And the big unknown is where did this bat originate from? she wondered.

“How far did it travel? Where was it infected?”

People in and around Newport Center need to be sure that their pets — especially cats — are up to date on their shots, she said.

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Newport Center approves water bond

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copyright the Chronicle April 5, 2017

 

by Joseph Gresser

 

NEWPORT CENTER — Voters here gave the nod to a plan to provide an ample supply of safe drinking water to residents of the village of Newport Center. In balloting Tuesday, town residents approved a $745,000 bond by a vote of 95 to 13. One hundred nine out of 1,316 people on the checklist voted.

The money will pay for two new wells, a treatment facility to remove arsenic and manganese from water, and the electrical and plumbing connections needed to keep the new wells flowing.

At an informational meeting held at the town offices March 30, Steve Barrup, who chairs the select board, said the village water board has applied for grants from U.S. Department of Agriculture’s (USDA) Rural Development program to help pay the cost of the system.

Because Newport Center is part of the Rural Economic Area Partnership Program (REAP) zone, comprised of Essex, Orleans, and Caledonia counties, it’s eligible for grants that could cover up to 75 percent of the project’s cost. The hitch, Mr. Barrup said, is the USDA will not consider a request unless a municipality has authorized a bond for the project.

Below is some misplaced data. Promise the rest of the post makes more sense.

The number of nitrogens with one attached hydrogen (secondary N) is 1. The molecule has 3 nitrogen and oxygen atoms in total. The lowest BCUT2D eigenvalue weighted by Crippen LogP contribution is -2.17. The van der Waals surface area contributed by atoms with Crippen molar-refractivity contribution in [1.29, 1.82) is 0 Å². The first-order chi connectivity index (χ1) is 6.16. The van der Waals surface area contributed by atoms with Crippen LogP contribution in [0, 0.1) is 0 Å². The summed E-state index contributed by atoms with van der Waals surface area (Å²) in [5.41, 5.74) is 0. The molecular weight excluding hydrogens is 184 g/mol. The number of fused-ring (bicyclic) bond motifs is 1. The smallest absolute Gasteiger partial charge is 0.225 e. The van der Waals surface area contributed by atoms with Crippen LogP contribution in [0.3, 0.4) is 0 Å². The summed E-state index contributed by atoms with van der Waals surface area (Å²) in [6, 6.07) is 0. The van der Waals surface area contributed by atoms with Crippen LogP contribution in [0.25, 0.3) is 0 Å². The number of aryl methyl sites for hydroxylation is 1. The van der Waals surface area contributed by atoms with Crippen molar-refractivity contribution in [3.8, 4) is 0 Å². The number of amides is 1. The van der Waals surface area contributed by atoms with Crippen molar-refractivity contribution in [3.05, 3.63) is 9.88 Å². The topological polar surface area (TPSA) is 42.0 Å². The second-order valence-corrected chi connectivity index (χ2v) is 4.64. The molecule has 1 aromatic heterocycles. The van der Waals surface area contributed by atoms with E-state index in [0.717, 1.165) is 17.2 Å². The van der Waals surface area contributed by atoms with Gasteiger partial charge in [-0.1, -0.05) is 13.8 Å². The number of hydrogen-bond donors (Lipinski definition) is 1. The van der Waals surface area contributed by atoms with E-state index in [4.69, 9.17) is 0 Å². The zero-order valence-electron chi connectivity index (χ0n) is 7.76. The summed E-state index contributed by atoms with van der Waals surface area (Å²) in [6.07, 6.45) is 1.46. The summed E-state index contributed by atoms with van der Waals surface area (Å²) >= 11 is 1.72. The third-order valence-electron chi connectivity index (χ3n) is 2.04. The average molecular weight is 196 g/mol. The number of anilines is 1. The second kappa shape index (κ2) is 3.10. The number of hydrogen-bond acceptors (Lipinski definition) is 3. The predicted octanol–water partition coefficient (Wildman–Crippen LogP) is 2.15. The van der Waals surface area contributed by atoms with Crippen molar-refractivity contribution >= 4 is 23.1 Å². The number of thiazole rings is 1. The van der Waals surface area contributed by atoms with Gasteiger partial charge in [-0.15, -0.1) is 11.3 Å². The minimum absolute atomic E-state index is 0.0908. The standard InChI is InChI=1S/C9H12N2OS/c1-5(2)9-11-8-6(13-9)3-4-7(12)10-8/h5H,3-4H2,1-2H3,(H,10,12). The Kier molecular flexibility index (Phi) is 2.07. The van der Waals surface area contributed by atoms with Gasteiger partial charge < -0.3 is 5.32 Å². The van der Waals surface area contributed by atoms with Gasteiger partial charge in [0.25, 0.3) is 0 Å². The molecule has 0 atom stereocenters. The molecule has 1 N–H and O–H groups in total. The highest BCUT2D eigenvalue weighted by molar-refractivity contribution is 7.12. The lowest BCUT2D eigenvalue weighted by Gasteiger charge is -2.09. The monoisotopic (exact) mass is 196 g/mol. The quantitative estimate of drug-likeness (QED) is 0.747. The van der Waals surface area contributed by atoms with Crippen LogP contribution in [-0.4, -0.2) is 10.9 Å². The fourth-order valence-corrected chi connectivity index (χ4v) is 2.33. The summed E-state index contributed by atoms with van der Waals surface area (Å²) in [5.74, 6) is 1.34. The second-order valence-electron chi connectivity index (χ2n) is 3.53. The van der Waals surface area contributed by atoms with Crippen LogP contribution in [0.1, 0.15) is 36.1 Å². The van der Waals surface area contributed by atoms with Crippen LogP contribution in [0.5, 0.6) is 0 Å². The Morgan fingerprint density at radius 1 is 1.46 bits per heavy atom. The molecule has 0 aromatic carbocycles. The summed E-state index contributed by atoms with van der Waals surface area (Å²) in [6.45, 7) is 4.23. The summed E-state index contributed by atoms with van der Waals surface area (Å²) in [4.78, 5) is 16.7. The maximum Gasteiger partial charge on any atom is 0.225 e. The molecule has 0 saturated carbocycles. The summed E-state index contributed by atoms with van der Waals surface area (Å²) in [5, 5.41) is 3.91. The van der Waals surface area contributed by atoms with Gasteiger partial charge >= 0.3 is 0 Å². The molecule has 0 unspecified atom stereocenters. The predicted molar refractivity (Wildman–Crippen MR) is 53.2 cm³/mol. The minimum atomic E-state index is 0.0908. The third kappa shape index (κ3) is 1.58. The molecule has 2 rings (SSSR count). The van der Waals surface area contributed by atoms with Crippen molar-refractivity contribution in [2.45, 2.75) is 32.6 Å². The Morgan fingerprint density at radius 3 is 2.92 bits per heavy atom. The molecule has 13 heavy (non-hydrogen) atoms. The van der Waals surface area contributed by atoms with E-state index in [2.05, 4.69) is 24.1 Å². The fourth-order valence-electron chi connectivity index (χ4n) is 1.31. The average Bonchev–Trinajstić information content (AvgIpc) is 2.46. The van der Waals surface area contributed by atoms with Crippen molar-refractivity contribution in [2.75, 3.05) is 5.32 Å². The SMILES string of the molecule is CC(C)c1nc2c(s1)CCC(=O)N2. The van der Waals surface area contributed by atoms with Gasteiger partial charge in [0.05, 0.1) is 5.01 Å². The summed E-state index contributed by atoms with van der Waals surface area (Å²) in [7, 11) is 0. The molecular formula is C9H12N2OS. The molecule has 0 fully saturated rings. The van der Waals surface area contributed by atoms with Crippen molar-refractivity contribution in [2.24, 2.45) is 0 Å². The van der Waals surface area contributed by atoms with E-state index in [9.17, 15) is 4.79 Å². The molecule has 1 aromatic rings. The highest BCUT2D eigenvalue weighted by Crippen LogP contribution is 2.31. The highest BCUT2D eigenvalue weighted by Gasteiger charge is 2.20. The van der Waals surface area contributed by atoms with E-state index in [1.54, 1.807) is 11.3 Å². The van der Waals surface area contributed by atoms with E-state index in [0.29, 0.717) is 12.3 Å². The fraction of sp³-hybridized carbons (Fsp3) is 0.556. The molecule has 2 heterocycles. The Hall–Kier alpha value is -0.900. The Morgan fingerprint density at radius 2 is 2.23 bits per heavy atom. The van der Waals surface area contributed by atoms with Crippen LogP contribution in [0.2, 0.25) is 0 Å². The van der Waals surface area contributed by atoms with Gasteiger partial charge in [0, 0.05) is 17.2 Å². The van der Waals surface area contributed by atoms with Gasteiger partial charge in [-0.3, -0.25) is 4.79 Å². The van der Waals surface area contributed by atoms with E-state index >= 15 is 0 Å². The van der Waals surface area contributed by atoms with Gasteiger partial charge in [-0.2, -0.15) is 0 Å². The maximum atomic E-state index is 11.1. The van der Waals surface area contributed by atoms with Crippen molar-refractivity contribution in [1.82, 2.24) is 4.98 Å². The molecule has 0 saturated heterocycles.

With the positive vote, the town can wait to see what size grant it gets before deciding whether to go forward with the project, Mr. Barrup said.

The entire town must vote for the bond because it will continue to exist even if all the water department’s customers leave the area, he said.

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A 75-mile wheelchair odyssey for justice

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copyright the Chronicle August 10, 2016

by Elizabeth Trail

 JEFFERSONVILLE — A week or so ago, Danny Perry of Newport Center felt a sudden calling to take a trip. Not just any trip, but a 75-mile journey from Newport to Burlington in his wheelchair — and sometimes on his hands and knees — to speak out about injustice and inequality.

He didn’t plan, he didn’t pack. But two days later he crawled the first mile out of Newport Center, then hauled himself up into his hand-propelled chair and began to wheel himself along Route 105.